During a conversation about alternatives to race-based affirmative action programs, Kahlenberg explained that by shifting the focus of diversity efforts away from race to social and economic disadvantages, diversity efforts don’t have to suffer. He also told me that the Supreme Court—even the current conservative justices—seems to favor class-based approaches to creating diversity. “If structured very carefully,” he said, “it seems that’s a possible way to increase racial diversity on college campuses without overly relying on race.”
But getting there is the challenge, largely because race-based formulations are so politically potent. For progressives, the death of affirmative action is a surefire rallying cry, sending supporters to the polls in support of leaders who share their faith in race-specific programs. And conservatives, of course, love to attack affirmative action to rouse its base. Lost in the hubris on both sides, however, is the ultimate goal of achieving equality for those who have been shut out of opportunities.
If that remains the goal, then now in the wake of affirmative action’s demise, it makes sense to think about and plan for the best and most promising progressive ideas to achieve the ultimate objective: a fairer America for all.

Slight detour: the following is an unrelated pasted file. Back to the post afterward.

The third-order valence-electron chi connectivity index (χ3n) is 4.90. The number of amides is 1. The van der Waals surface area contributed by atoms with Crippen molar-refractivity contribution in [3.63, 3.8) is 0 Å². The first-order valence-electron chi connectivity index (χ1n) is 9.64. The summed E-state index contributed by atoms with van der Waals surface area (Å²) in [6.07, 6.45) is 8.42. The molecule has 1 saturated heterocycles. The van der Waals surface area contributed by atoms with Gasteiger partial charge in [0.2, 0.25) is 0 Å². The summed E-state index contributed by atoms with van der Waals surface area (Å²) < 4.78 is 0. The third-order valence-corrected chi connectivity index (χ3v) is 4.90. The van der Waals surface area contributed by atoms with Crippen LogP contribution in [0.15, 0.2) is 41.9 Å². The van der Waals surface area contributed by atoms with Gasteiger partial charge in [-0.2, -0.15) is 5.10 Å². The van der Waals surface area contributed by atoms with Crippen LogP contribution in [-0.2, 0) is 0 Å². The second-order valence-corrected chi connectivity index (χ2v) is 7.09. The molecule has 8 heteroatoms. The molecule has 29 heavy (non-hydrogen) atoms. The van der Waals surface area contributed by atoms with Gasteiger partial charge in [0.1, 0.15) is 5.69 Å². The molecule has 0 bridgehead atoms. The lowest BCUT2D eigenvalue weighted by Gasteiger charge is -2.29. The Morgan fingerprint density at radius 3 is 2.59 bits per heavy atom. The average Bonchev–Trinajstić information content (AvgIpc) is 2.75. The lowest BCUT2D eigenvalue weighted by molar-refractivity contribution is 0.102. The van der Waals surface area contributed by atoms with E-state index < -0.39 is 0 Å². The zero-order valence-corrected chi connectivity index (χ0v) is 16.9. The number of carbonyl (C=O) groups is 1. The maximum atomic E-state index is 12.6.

Link to article from Center for American Progress
Economic and Social Justice -
The Transatlantic Trade and Investment Partnership is the latest plan of conglomerates to strengthen their grip over the planet.
A corporate world order is emerging, and like any parasite, it is slowly killing off its host. Unfortunately, the "host" happens to be the planet, and all life upon and within it. So, while the extinction of the species will be the end result of passively accepting a corporate-driven world, on the other hand, it’s very profitable for those corporations and their shareholders.
The Transatlantic Trade and Investment Partnership (TTIP) is the latest...
Andrew Gavin Marshall | AlterNet 12 May 2013 Hits:136 ESJ Articles
The US-EU free trade pact and the Trans-Pacific Partnership are about securing regulatory gains for major corporate interests.
In polite circles in the United States, support for free trade is a bit like proper bathing habits: It is taken for granted. Only the hopelessly crude and unwashed would not support free trade.
There is some ground for this attitude. Certainly, the US has benefited enormously by being able to buy a wide range of items at lower cost from other countries. However, this does not mean that most people in the country...
Dean Baker 02 May 2013 Hits:145 ESJ Articles
Wage theft is fast becoming a top trend of the 21st-century labor market.
Imagine you’ve just landed a job with a big-time retailer. Your task is to load and unload boxes from trucks and containers. It’s back-breaking work. You toil 12 to 16 hours a day, often without a lunch break. Sweat drenches your clothes in the 90-degree heat, but you keep going: your kids need their dinner. One day, your supervisor tells you that instead of being paid an hourly wage, you will now get paid for the number of...